Philippine Performance for the Past Five Years

Indicator 2012 2013 2014 2015 2016 2017
Voice and Accountability 47.89 48.83 52.71 51.23 51.23 48.77
Government Effectiveness 58.77 59.24 61.06 57.21 51.92 51.92
Control of Corruption 35.07 43.60 40.38 39.90 36.60 39.90
Rule of Law 38.97 42.25 43.75 43.27 39.42 37.02
Regulatory Quality 51.66 50.24 52.40 52.40 53.85 55.77


In general, the country has improved its internal efficiency and systems, but strategies must be strengthened to improve public perception on rule of law and quality of governance. These can be addressed by fully implementing the Ease of Doing Business and Efficient Government Service Delivery Act of 2018 (RA 11032), the Philippine Identification System (RA 11055) and the Build, Build, Build program.

The latest report reflects the Philippines’ standings on each dimension as follows:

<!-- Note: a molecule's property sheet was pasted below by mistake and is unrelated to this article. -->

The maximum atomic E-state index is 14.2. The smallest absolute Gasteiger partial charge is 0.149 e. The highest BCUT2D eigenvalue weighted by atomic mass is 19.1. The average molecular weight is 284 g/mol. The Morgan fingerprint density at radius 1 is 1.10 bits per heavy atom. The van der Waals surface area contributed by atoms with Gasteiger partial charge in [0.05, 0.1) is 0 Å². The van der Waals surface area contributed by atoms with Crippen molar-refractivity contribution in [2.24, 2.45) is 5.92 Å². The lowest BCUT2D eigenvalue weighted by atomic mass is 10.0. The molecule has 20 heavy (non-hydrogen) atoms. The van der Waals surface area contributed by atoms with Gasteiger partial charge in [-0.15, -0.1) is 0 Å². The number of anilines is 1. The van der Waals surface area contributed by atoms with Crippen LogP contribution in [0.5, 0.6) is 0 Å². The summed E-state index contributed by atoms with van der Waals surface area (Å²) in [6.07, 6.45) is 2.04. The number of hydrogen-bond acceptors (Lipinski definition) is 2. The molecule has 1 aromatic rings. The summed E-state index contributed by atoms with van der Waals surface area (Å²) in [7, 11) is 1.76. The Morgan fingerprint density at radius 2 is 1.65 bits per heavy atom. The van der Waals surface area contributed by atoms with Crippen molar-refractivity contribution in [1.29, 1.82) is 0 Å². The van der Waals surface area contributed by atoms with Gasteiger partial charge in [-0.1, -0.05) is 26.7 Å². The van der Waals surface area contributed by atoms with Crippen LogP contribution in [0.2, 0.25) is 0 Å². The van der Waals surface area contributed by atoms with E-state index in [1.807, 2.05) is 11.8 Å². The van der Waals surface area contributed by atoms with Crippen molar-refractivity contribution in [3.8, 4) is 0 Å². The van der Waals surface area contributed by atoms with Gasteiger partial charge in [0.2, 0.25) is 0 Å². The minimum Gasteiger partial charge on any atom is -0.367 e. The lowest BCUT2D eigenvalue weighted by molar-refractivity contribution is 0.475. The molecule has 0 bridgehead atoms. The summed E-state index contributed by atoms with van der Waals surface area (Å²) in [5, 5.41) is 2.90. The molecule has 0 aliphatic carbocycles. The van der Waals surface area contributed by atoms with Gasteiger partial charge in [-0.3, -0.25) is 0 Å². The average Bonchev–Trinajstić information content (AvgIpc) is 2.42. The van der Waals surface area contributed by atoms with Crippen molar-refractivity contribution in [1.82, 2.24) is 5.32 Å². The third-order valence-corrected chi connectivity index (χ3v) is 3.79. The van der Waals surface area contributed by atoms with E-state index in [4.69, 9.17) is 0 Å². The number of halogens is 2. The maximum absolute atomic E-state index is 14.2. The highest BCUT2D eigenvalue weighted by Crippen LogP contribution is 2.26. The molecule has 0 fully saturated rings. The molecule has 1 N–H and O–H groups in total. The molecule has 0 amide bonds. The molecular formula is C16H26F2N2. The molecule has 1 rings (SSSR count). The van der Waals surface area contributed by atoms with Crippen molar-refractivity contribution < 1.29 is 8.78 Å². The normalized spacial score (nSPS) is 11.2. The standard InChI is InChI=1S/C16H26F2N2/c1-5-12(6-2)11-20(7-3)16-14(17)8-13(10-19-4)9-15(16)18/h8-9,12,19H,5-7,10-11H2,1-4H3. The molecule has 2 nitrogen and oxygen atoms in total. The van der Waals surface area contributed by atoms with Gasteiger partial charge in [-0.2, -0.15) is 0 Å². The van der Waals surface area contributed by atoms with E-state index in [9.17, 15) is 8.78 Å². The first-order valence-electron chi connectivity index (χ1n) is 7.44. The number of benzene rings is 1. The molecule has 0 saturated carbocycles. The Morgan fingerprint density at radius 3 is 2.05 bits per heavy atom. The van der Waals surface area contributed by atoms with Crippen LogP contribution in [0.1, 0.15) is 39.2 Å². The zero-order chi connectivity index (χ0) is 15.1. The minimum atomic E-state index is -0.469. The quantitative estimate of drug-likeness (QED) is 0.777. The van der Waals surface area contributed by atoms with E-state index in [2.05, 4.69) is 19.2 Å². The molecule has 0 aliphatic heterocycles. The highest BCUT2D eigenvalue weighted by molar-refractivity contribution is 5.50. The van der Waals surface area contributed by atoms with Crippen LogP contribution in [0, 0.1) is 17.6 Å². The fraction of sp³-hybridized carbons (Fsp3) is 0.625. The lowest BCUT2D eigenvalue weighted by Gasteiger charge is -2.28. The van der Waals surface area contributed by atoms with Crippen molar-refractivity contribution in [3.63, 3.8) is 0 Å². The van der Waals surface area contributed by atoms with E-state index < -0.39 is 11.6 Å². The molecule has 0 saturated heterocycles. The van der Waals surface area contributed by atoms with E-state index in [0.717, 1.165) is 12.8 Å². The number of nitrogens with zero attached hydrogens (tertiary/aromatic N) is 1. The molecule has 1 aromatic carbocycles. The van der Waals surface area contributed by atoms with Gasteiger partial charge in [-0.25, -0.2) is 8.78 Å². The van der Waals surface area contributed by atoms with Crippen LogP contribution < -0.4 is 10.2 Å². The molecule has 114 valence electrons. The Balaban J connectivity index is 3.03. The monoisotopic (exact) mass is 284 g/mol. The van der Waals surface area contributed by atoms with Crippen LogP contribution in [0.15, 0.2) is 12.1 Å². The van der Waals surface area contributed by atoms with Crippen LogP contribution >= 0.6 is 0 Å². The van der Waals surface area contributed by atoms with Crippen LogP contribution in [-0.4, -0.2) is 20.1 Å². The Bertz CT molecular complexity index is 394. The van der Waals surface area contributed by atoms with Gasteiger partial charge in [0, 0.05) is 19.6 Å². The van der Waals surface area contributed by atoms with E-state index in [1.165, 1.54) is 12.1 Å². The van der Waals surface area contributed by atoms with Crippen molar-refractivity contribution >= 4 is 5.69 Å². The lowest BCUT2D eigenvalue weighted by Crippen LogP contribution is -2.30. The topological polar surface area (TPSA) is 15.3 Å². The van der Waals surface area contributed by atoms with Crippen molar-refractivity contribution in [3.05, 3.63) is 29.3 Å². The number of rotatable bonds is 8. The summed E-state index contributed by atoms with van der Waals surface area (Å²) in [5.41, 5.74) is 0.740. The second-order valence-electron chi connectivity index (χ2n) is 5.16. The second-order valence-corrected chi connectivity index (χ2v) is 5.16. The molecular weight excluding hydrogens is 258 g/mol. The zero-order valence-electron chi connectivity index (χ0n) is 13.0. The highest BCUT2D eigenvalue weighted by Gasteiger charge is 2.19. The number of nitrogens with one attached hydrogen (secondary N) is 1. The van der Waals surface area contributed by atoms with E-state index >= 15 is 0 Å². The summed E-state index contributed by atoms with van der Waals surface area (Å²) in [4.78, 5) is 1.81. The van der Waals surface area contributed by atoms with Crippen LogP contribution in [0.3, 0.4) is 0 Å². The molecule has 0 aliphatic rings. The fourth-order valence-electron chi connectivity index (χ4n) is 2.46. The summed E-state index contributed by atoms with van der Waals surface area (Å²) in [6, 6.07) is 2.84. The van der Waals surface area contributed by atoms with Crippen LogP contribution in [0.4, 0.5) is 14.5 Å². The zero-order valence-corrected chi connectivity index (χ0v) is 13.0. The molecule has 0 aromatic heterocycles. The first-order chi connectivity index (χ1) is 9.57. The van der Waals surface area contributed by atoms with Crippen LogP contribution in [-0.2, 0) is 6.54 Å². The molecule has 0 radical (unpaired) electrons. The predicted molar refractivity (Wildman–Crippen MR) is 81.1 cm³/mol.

• Voice and Accountability. The country’s rank decreased from 51.2 pctl to 48.8 pctl. This may be attributed to the seemingly fragile relationship between the government and media especially with the portrayal of media on the quality of governance by the current administration.
  • Government Effectiveness. The indicator stagnated at 51.92 pctl. The same issues in 2016 beset the government in 2017 such as delays in infrastructure and bureaucratic government processes.
  • Control of Corruption. This indicator has returned to its 2015 levels at 39.9 pctl, which indicates benefits are being reaped in terms of anti-corruption initiatives resulting from the implementation of the Office of the Ombudsman’s 7-Year Roadmap.